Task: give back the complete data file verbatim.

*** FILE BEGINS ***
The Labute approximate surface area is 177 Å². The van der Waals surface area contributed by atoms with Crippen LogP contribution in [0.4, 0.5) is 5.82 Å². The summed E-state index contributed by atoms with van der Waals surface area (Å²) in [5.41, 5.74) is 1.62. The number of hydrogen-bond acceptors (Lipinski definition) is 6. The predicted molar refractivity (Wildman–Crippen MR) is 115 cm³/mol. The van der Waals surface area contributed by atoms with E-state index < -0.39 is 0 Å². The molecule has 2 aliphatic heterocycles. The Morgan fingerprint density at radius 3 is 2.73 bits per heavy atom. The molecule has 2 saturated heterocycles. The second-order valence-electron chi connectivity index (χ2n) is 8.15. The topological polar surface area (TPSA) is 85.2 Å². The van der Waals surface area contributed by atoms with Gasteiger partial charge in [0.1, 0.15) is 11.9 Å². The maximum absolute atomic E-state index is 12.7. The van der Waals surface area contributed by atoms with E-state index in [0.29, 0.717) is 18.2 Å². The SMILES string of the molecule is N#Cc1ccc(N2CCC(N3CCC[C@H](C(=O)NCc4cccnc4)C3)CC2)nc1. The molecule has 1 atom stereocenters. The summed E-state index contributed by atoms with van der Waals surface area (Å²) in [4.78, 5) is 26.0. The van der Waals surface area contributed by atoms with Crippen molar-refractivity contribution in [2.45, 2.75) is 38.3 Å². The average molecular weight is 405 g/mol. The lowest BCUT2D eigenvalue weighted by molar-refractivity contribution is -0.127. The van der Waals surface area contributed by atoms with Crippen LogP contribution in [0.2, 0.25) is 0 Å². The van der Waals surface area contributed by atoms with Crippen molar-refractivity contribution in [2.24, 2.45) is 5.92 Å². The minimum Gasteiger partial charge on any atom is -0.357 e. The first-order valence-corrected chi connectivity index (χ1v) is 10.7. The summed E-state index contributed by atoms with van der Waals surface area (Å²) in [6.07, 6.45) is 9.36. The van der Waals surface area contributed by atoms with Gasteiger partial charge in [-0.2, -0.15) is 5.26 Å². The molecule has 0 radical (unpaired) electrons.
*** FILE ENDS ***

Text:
The Labute approximate surface area is 177 Å². The van der Waals surface area contributed by atoms with Crippen LogP contribution in [0.4, 0.5) is 5.82 Å². The summed E-state index contributed by atoms with van der Waals surface area (Å²) in [5.41, 5.74) is 1.62. The number of hydrogen-bond acceptors (Lipinski definition) is 6. The predicted molar refractivity (Wildman–Crippen MR) is 115 cm³/mol. The van der Waals surface area contributed by atoms with E-state index < -0.39 is 0 Å². The molecule has 2 aliphatic heterocycles. The Morgan fingerprint density at radius 3 is 2.73 bits per heavy atom. The molecule has 2 saturated heterocycles. The second-order valence-electron chi connectivity index (χ2n) is 8.15. The topological polar surface area (TPSA) is 85.2 Å². The van der Waals surface area contributed by atoms with Gasteiger partial charge in [0.1, 0.15) is 11.9 Å². The maximum absolute atomic E-state index is 12.7. The van der Waals surface area contributed by atoms with E-state index in [0.29, 0.717) is 18.2 Å². The SMILES string of the molecule is N#Cc1ccc(N2CCC(N3CCC[C@H](C(=O)NCc4cccnc4)C3)CC2)nc1. The molecule has 1 atom stereocenters. The summed E-state index contributed by atoms with van der Waals surface area (Å²) in [4.78, 5) is 26.0. The van der Waals surface area contributed by atoms with Crippen molar-refractivity contribution in [2.45, 2.75) is 38.3 Å². The average molecular weight is 405 g/mol. The lowest BCUT2D eigenvalue weighted by molar-refractivity contribution is -0.127. The van der Waals surface area contributed by atoms with Crippen LogP contribution in [0.2, 0.25) is 0 Å². The van der Waals surface area contributed by atoms with Crippen molar-refractivity contribution in [2.24, 2.45) is 5.92 Å². The minimum Gasteiger partial charge on any atom is -0.357 e. The first-order valence-corrected chi connectivity index (χ1v) is 10.7. The summed E-state index contributed by atoms with van der Waals surface area (Å²) in [6.07, 6.45) is 9.36. The van der Waals surface area contributed by atoms with Gasteiger partial charge in [-0.2, -0.15) is 5.26 Å². The molecule has 0 radical (unpaired) electrons.